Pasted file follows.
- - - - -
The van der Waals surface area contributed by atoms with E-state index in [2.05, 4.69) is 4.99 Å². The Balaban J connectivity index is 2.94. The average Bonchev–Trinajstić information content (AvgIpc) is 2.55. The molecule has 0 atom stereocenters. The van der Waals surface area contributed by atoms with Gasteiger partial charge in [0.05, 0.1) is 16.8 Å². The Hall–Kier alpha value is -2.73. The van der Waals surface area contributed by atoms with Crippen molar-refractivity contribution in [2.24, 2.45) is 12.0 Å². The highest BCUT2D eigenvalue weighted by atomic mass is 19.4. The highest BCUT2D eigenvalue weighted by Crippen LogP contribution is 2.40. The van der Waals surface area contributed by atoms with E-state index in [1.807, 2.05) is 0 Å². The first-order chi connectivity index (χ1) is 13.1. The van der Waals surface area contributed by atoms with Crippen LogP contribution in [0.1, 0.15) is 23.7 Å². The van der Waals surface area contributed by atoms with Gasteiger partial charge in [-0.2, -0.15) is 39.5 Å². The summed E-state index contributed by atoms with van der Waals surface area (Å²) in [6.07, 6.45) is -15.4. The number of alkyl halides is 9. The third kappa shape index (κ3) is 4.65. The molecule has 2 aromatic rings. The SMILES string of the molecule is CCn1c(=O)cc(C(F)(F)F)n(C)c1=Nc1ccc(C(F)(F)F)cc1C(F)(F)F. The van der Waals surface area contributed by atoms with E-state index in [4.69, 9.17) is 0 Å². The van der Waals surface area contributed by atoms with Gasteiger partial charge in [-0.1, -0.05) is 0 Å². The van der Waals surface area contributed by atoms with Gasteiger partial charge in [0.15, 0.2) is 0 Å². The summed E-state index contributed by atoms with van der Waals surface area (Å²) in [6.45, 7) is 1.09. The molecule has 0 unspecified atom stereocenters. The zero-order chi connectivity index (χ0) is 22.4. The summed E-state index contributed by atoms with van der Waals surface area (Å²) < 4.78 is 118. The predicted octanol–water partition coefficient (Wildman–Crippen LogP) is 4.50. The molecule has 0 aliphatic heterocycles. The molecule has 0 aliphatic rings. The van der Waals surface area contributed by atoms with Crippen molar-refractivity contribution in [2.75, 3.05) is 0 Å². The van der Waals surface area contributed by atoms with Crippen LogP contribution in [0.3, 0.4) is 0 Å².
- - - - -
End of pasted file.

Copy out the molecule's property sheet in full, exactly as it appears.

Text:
The van der Waals surface area contributed by atoms with E-state index in [2.05, 4.69) is 4.99 Å². The Balaban J connectivity index is 2.94. The average Bonchev–Trinajstić information content (AvgIpc) is 2.55. The molecule has 0 atom stereocenters. The van der Waals surface area contributed by atoms with Gasteiger partial charge in [0.05, 0.1) is 16.8 Å². The Hall–Kier alpha value is -2.73. The van der Waals surface area contributed by atoms with Crippen molar-refractivity contribution in [2.24, 2.45) is 12.0 Å². The highest BCUT2D eigenvalue weighted by atomic mass is 19.4. The highest BCUT2D eigenvalue weighted by Crippen LogP contribution is 2.40. The van der Waals surface area contributed by atoms with E-state index in [1.807, 2.05) is 0 Å². The first-order chi connectivity index (χ1) is 13.1. The van der Waals surface area contributed by atoms with Crippen LogP contribution in [0.1, 0.15) is 23.7 Å². The van der Waals surface area contributed by atoms with Gasteiger partial charge in [-0.2, -0.15) is 39.5 Å². The summed E-state index contributed by atoms with van der Waals surface area (Å²) in [6.07, 6.45) is -15.4. The number of alkyl halides is 9. The third kappa shape index (κ3) is 4.65. The molecule has 2 aromatic rings. The SMILES string of the molecule is CCn1c(=O)cc(C(F)(F)F)n(C)c1=Nc1ccc(C(F)(F)F)cc1C(F)(F)F. The van der Waals surface area contributed by atoms with E-state index in [4.69, 9.17) is 0 Å². The van der Waals surface area contributed by atoms with Gasteiger partial charge in [-0.1, -0.05) is 0 Å². The van der Waals surface area contributed by atoms with Gasteiger partial charge in [0.15, 0.2) is 0 Å². The summed E-state index contributed by atoms with van der Waals surface area (Å²) in [6.45, 7) is 1.09. The molecule has 0 unspecified atom stereocenters. The zero-order chi connectivity index (χ0) is 22.4. The summed E-state index contributed by atoms with van der Waals surface area (Å²) < 4.78 is 118. The predicted octanol–water partition coefficient (Wildman–Crippen LogP) is 4.50. The molecule has 0 aliphatic heterocycles. The molecule has 0 aliphatic rings. The van der Waals surface area contributed by atoms with Crippen molar-refractivity contribution in [2.75, 3.05) is 0 Å². The van der Waals surface area contributed by atoms with Crippen LogP contribution in [0.3, 0.4) is 0 Å².